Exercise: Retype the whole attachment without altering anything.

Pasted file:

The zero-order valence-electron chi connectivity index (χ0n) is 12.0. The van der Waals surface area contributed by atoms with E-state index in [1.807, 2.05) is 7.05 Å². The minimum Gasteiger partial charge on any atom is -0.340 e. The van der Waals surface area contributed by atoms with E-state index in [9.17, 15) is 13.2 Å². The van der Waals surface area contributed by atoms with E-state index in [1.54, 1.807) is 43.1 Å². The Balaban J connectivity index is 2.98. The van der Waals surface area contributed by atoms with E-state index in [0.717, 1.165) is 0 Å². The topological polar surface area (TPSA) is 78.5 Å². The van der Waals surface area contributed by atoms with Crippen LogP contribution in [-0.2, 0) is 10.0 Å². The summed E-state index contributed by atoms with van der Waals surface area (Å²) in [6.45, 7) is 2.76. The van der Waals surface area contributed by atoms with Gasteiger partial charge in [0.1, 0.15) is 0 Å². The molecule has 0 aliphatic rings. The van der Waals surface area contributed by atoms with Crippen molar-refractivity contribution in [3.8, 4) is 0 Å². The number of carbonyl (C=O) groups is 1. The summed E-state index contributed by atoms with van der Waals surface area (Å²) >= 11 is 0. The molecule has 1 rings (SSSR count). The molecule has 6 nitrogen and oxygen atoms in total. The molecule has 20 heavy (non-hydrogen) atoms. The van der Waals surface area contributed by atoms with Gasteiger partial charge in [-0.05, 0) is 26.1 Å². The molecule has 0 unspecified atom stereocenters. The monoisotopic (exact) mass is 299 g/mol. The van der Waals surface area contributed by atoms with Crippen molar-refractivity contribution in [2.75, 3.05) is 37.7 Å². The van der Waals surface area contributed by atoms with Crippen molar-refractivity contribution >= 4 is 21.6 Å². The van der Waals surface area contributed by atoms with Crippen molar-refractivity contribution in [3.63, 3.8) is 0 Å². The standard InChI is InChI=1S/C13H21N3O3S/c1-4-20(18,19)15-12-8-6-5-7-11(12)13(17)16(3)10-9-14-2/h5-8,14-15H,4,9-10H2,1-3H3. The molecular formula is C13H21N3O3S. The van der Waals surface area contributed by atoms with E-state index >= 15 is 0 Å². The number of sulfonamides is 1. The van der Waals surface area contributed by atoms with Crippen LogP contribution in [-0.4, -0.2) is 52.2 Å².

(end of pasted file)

The zero-order valence-electron chi connectivity index (χ0n) is 12.0. The van der Waals surface area contributed by atoms with E-state index in [1.807, 2.05) is 7.05 Å². The minimum Gasteiger partial charge on any atom is -0.340 e. The van der Waals surface area contributed by atoms with E-state index in [9.17, 15) is 13.2 Å². The van der Waals surface area contributed by atoms with E-state index in [1.54, 1.807) is 43.1 Å². The Balaban J connectivity index is 2.98. The van der Waals surface area contributed by atoms with E-state index in [0.717, 1.165) is 0 Å². The topological polar surface area (TPSA) is 78.5 Å². The van der Waals surface area contributed by atoms with Crippen LogP contribution in [-0.2, 0) is 10.0 Å². The summed E-state index contributed by atoms with van der Waals surface area (Å²) in [6.45, 7) is 2.76. The van der Waals surface area contributed by atoms with Gasteiger partial charge in [0.1, 0.15) is 0 Å². The molecule has 0 aliphatic rings. The van der Waals surface area contributed by atoms with Crippen molar-refractivity contribution in [3.8, 4) is 0 Å². The number of carbonyl (C=O) groups is 1. The summed E-state index contributed by atoms with van der Waals surface area (Å²) >= 11 is 0. The molecule has 1 rings (SSSR count). The molecule has 6 nitrogen and oxygen atoms in total. The molecule has 20 heavy (non-hydrogen) atoms. The van der Waals surface area contributed by atoms with Gasteiger partial charge in [-0.05, 0) is 26.1 Å². The molecule has 0 unspecified atom stereocenters. The monoisotopic (exact) mass is 299 g/mol. The van der Waals surface area contributed by atoms with Crippen molar-refractivity contribution in [2.75, 3.05) is 37.7 Å². The van der Waals surface area contributed by atoms with Crippen molar-refractivity contribution >= 4 is 21.6 Å². The van der Waals surface area contributed by atoms with Crippen molar-refractivity contribution in [3.63, 3.8) is 0 Å². The standard InChI is InChI=1S/C13H21N3O3S/c1-4-20(18,19)15-12-8-6-5-7-11(12)13(17)16(3)10-9-14-2/h5-8,14-15H,4,9-10H2,1-3H3. The molecular formula is C13H21N3O3S. The van der Waals surface area contributed by atoms with E-state index >= 15 is 0 Å². The number of sulfonamides is 1. The van der Waals surface area contributed by atoms with Crippen LogP contribution in [-0.4, -0.2) is 52.2 Å².